Sam Pitroda is a technocrat, entrepreneur and policymaker who had begun the telecom revolution in India during the Rajiv Gandhi era. Born in Titlagarh Odisha to a Gujarati family, Pitroda’s early life was spent in Odisha.
On the occasion of the release of his autobiography, Manoranjan Mishra, Editor, Kanak News interviewed this innovator, who spoke on Odisha’s economy, poverty and his dream for a better Odisha.
Some excerpts from the discussion:
Develop Knowledge Centres in Odisha
If given a choice, I’d like to work and build knowledge institutions in Odisha. Ravenshaw college and Utkal university are just universities. We create knowledge there, but we do not create the implied wealth there. So next to knowledge centers, you build knowledge cities where you invite companies to research, innovate, like MIT and Standford University in Silicon Valley. So we build knowledge infrastructure around these universities and thus generate employment, new products, and services. As a result, you will also create wealth. I had given this proposal to the government 7-8 years ago; I had met Naveen Patnaik, and worked the Education Minister. It did not go too far. If today, the Odisha government shows interest to build such a knowledge city, I’d definitely devote time.
I met the governor today and reiterated my earlier proposal of establishing these knowledge centres in Utkal University and Ravenshaw. Odisha needs that. We will get foreign investment. But we need to propose a plan, make a blue print. It will be good for Odisha, the entrepreneurs here, for employment generation and the youth.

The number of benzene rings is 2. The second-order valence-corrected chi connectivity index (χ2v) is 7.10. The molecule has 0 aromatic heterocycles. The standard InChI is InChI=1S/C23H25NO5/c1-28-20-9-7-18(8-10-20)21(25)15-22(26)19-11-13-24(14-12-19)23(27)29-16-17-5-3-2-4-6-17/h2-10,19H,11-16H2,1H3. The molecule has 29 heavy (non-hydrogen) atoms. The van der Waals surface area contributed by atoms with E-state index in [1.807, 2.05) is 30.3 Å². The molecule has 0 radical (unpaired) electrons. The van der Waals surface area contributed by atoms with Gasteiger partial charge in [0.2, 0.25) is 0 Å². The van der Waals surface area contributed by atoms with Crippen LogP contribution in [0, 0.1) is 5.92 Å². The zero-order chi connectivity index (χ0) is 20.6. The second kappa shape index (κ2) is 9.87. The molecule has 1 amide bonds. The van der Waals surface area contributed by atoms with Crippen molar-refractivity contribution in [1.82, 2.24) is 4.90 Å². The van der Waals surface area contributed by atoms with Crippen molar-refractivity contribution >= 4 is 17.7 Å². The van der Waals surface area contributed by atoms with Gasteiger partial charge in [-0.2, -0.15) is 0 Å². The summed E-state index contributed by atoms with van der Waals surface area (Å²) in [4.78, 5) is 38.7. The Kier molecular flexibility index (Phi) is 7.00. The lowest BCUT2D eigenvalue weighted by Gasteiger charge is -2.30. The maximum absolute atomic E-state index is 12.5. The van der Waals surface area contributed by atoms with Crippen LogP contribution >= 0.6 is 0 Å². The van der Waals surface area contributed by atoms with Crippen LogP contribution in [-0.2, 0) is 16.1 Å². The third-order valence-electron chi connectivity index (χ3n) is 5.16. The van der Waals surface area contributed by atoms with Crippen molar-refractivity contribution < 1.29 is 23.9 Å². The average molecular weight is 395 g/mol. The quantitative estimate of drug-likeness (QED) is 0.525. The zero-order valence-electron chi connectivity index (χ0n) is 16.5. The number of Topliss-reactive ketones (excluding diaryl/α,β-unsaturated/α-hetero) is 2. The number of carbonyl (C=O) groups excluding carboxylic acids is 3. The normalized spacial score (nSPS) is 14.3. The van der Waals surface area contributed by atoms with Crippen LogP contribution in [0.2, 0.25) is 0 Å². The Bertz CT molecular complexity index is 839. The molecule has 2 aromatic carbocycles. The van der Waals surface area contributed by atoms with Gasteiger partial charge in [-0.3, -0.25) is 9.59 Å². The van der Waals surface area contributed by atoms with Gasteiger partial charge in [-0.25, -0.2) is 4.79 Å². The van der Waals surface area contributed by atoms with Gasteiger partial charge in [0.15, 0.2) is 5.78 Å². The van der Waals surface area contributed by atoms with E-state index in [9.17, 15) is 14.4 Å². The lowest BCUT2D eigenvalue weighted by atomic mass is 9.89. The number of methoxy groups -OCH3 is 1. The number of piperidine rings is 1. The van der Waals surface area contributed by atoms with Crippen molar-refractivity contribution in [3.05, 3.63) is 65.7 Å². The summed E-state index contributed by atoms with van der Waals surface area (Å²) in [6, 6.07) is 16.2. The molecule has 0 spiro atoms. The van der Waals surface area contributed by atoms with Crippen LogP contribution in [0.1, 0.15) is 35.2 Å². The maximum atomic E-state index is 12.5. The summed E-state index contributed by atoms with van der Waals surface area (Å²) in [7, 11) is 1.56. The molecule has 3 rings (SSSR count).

“Ravenshaw and Utkal University have to be more than education centres. They need knowledge centres. I am prepared to draw up a plan for it. But, without a local champion here, I can’t do much.”
Odisha is connected
A major change in Odisha today is connectivity. It is very well connected. But we need to use this connectivity to improve education, agriculture, health services, and financial condition, as connectivity is a big asset.
Everybody who has been focusing on eradication of poverty has resorted to the traditional approach. However, technological tools such as communication are at our disposal. For instance, broadband is being promoted worldwide by the UN to eradicate poverty. It can be used to educate oneself, provide health services (telemedicine) to poor people in villages and learn more about agricultural markets.
Secondly, we have hungry people in Kalahandi, even though food is in surplus. We need a database as to find out who are the ones going hungry in Kalahandi and in what time frame can we provide them with food. Therefore, we need the government be more transparent, accessible and accountable. All this needs communication.
Agriculture is Odisha’s Biggest Strength
Create new jobs that will in turn improve productivity and efficiency. Agriculture is Odisha’s biggest strength. To create new jobs, Odisha has to be creative in the agricultural sector in terms of food storage, processing, distribution and also gauge the market. Odisha also has a rich cultural heritage. It depends on how we create a market for the artists. Technology will aid in marketing, distribution, delivery and promotion. With technology, you can go global.
Strengthening Odisha’s Economy